2. I may incidentally state that at one time there was a proviso to Section 1 (5) of the Employees' Provident Funds Act, which enabled firms or employers to get themselves relieved from the clutches of the Act though they were initially liable under it if and when they satisfied the appropriate authority, as provided in the proviso therein that for a continuous period of one year the number of persons employed by them was less than 15. But this proviso has been omitted by Act XVI of 1971. The question, therefore, is as to how a person who is placed in a situation like the one which the proviso to Section 1 (5) contemplated could get redress as in the present circumstances. Such persons are not without a relief. Section 19-A though general in sense yet provides for the above situation by giving; a right to the aggrieved person to approach the Central Government to decide what the number of persons employed in an establishment at a particular period Was less than 20 and therefore the said establishment was beyond the purview of the Act. Section 19-A provides that if any difficulty arises in giving effect to the provisions of this Act and in particular, if any doubt arises as to the number of persons employed in an-establishment (Section 19-A (iii)) then the Central Government may, by order, make such provision or give such direction not inconsistent with the provisions of this Act, as appear to it to be necessary or expedient for the removal of the doubt or difficulty. This section, therefore, envisages that an aggrieved person should approach the Central Government for a due enquiry as to whether a particular establishment is employing more than 20 persons so that it could be deemed to be one coming within the framework of the Act. The petitioners have not availed themselves of this alternative statutory remedy, but have come up to this Court on the issue of a demand under the Revenue Recovery Act, to quash that demand, on the basis that the demand itself has been raised without a legal foundation. Whether there was any basis for the raising of the demand has to be decided on a full enquiry between the parties in an action taken by the Central Government under Section 19-A of the Employees' Provident Funds Act. In this view, therefore, I am not inclined to quash the demand as at present.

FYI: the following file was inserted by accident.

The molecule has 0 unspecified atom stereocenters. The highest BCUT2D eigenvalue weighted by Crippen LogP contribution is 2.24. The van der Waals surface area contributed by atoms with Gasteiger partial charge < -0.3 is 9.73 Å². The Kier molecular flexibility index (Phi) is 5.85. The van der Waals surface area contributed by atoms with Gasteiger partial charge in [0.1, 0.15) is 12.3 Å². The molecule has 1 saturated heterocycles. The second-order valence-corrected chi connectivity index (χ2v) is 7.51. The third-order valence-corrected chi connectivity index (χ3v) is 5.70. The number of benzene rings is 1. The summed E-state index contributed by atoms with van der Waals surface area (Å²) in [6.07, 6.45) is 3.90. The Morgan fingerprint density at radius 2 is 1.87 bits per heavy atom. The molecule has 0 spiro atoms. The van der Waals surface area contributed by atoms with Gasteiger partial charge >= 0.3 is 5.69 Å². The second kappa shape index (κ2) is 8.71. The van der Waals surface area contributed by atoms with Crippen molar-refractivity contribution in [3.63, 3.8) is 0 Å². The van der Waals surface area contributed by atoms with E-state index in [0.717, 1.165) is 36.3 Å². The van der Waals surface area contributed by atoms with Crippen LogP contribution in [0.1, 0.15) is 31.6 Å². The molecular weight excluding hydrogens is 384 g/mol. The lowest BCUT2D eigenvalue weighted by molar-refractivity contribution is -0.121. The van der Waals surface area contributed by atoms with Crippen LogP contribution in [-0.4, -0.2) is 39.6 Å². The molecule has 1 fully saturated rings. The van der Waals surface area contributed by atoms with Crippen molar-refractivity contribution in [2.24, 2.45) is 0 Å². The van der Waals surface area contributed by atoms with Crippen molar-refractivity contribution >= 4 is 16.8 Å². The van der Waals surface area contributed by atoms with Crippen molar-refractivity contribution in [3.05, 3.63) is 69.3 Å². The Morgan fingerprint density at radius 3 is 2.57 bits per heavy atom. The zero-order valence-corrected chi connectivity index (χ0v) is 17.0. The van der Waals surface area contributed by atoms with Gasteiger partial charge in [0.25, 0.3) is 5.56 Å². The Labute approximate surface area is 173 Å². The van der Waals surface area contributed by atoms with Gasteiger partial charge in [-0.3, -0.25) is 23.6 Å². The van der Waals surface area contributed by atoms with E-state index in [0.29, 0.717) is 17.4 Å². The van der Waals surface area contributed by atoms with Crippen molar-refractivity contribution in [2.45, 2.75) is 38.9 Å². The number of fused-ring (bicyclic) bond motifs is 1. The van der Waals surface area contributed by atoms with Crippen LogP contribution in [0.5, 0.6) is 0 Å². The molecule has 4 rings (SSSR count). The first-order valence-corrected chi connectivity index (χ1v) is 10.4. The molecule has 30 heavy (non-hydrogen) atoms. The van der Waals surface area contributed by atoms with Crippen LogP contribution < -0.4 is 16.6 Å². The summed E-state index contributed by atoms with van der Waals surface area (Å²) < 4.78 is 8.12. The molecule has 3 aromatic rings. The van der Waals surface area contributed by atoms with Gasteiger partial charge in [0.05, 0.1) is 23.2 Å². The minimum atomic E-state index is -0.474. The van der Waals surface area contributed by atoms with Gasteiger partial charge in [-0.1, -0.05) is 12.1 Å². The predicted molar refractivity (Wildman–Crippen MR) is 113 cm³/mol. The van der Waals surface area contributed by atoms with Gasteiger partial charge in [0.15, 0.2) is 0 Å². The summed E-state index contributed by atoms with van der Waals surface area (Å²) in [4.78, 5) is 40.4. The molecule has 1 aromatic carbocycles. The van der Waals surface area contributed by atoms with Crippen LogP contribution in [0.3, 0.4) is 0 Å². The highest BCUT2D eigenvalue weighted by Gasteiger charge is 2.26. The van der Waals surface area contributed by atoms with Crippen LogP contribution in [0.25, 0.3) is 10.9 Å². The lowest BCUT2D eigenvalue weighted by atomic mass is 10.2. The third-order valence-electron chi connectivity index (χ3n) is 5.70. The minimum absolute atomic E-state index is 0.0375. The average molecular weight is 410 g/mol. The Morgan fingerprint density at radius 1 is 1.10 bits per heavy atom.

3. Instead, the petitioners are given the liberty to take appropriate action under Section 19-A of the Employees' Provident Funds Act and obtain a decision from the Central Government as to the number of persons employed by them in their establishments. If the decision is in their favour, then the demand automatically becomes unenforceable. But if the decision is against them, then the demand will revive and the petitioners would become liable. Even then it is made clear, in view of the petitioners' objection that they were not given any opportunity to have the quantum of demand corrected, it is expected that the Department will give them a fresh opportunity, even if the Central Government, were to decide against the petitioners for fixing the quantum of liability and thereafter take action under the Revenue Recovery Act. Till then the proceedings under the Revenue Recovery Act are not to be enforced.

4. The writ petition is partly allowed and there will be no order as to costs.